York’s longest-serving local councillor is standing down at the May elections.
Joe Cooper from the Local Democracy Reporting Service has been to meet her.
“I always say yes – it’s the motto of my life”. It’s a phrase that will begin to help you understand how Janet Looker has lasted almost 40 years as a local councillor, as well as having a legal career, undertaking lots of voluntary work – and raising three children.
As she approaches 85, Coun Looker is still an active member of the City of York Council, ready to impart her wisdom on the many committees on which she sits.
Whether it’s quoting Shakespeare, reminding younger councillors of battles lost and won in years gone by, or bemoaning the state of national politics – it’s always done with a glint in her eye.
And while she says that her mind could keep going, the physical toll of doorstep campaigning now proves too much of a challenge.
“The misogyny was huge”
“I’ve always been very upbeat, very positive and very open to new ideas – I still am,” she says over a coffee in York Theatre Royal’s cafe – a favourite spot.
“If somebody presents me with a new idea, I always say, gosh, yes, let’s try it. Why not? Sometimes they go terribly wrong, but I’d rather try something. So I think that’s what’s kept me going – I’m just very curious and I’m passionate about York.”
Coun Looker moved to York from London with her husband in the mid-1960s as she was expecting her second child. Her early years in the city were spent raising her children and doing a “huge amount of voluntary work” – particularly in the burgeoning playgroup movement.
This experience, along with the fact she later qualified as a solicitor, gave her the confidence to make her way in a male-dominated world.
“When I came into politics, especially Labour politics, the misogyny was huge,” she says.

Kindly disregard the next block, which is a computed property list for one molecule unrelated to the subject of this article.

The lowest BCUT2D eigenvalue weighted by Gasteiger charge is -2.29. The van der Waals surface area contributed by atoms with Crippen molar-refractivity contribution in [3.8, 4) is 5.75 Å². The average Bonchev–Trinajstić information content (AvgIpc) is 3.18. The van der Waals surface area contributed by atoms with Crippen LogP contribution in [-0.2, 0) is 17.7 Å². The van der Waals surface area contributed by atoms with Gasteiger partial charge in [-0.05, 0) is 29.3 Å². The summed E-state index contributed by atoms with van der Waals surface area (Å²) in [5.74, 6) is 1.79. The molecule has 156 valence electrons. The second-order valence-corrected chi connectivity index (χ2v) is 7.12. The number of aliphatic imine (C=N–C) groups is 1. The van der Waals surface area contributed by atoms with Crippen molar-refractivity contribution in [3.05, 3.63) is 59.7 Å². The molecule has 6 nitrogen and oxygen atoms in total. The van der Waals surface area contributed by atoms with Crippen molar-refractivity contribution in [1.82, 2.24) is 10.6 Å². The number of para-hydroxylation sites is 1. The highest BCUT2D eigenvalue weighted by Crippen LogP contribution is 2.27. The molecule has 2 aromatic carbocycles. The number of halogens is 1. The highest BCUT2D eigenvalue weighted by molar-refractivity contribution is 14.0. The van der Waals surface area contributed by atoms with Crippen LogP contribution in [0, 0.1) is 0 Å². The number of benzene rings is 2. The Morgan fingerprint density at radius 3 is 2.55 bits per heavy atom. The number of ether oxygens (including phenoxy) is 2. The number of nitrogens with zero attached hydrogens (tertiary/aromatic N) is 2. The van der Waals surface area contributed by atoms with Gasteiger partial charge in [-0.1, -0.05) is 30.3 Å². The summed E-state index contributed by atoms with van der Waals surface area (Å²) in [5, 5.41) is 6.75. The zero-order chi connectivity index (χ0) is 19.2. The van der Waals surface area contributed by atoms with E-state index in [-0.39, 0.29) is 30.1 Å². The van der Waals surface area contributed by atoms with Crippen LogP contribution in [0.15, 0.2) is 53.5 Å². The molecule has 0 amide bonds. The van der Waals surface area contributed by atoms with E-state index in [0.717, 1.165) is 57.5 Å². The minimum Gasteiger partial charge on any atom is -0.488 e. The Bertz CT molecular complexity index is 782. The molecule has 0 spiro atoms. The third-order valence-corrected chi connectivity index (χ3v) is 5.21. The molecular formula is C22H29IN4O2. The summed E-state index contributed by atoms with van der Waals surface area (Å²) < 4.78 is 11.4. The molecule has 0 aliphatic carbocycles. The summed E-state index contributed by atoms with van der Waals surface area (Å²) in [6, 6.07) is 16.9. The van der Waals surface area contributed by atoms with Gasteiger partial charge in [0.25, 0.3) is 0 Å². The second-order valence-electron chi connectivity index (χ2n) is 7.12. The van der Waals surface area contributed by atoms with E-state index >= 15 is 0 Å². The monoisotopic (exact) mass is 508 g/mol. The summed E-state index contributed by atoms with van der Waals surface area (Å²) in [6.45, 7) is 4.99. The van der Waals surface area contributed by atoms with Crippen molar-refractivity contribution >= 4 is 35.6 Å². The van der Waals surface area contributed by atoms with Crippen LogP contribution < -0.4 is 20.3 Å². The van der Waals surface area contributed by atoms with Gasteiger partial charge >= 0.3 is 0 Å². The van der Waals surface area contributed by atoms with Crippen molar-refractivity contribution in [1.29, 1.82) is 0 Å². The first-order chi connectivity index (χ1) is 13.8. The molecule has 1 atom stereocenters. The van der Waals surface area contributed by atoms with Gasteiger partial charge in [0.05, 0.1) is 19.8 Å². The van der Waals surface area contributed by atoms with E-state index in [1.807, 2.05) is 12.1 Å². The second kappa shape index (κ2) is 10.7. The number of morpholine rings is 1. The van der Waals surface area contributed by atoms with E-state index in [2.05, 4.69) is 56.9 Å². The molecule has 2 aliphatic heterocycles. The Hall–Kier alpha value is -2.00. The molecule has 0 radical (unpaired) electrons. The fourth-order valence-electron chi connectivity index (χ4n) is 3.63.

Coun Looker became a North Yorkshire County councillor in the mid-1980s before being elected to the first ever York Council before its inception in 1996. She has been a Labour councillor for the Guildhall ward ever since.
Given the education brief at the outset, she helped to create the skeleton of York’s education system which is still – just about – in place today, something she says is her proudest achievement.
“It’s bloody 2023 and we’re still muddled“
A Lord Mayor for three terms (she was often seen riding her bike while wearing her mayoral chains – and she still rides her bike to this day) Coun Looker was also leader of the Labour group for three years.
Juggling children, politics, work and volunteering never fazed Coun Looker, though she credits her law firm for giving her the time to forge her political career.
She grew up in a female dominated household, with women who carved out careers for themselves in an era when they had only just been given the vote. She flirted with careers in teaching and in libraries before children entered the picture.
“I grew up among women who worked very hard, who did things and achieved,” Coun Looker adds. “I always assumed that’s what women did. So I went into life with a very positive, can-do attitude.”
Coun Looker says the biggest change in local politics in her time has been the growing government centralisation of power which has stripped local authorities of their autonomy – and the funding cuts which have devastated budgets over the past decade.
“It’s been very depressing for the last eight budgets I’ve been involved in,” she says. “There are fewer and fewer options – you can only fiddle stuff around so much.”
She fears too that the country is “going backwards”, with issues like childcare still unresolved despite calls for reform for decades.
“We are in bloody 2023 and we’re still muddled – we haven’t got it right,” she adds.
The machinery of local government is slow and the scope for change is often limited, she says. Yet for all that, she remains an “optimistic pessimist”.
“I get very anxious about the climate,” she says. “But it doesn’t stop you just having a go.”
Working to a calendar for the last 60 years of her life, Coun Looker is looking forward to some well-deserved downtime, but admits to mixed feelings about leaving local politics.
She adds: “I still read and I shall do that with enthusiasm and pleasure. It will enable me to actually finish a book more quickly. I shall try to go to the theatre as much as I can and see friends, but yes, it is going to be very odd and I’m going to miss it.”